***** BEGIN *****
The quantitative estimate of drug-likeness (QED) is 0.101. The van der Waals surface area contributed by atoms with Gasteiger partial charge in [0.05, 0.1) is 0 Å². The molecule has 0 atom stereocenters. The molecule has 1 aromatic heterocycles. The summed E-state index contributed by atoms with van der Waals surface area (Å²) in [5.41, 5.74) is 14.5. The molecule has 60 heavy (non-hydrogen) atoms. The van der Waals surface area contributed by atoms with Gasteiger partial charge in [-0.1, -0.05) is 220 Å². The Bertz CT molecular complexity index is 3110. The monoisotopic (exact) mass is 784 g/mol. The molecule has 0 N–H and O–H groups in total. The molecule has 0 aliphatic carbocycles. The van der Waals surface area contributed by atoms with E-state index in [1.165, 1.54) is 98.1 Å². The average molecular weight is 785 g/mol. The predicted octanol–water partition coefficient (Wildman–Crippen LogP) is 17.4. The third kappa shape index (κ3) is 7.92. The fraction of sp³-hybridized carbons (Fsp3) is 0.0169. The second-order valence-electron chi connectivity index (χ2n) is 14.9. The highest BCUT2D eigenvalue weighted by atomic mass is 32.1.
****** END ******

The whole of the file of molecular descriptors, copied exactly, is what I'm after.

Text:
The quantitative estimate of drug-likeness (QED) is 0.101. The van der Waals surface area contributed by atoms with Gasteiger partial charge in [0.05, 0.1) is 0 Å². The molecule has 0 atom stereocenters. The molecule has 1 aromatic heterocycles. The summed E-state index contributed by atoms with van der Waals surface area (Å²) in [5.41, 5.74) is 14.5. The molecule has 60 heavy (non-hydrogen) atoms. The van der Waals surface area contributed by atoms with Gasteiger partial charge in [-0.1, -0.05) is 220 Å². The Bertz CT molecular complexity index is 3110. The monoisotopic (exact) mass is 784 g/mol. The molecule has 0 N–H and O–H groups in total. The molecule has 0 aliphatic carbocycles. The van der Waals surface area contributed by atoms with E-state index in [1.165, 1.54) is 98.1 Å². The average molecular weight is 785 g/mol. The predicted octanol–water partition coefficient (Wildman–Crippen LogP) is 17.4. The third kappa shape index (κ3) is 7.92. The fraction of sp³-hybridized carbons (Fsp3) is 0.0169. The second-order valence-electron chi connectivity index (χ2n) is 14.9. The highest BCUT2D eigenvalue weighted by atomic mass is 32.1.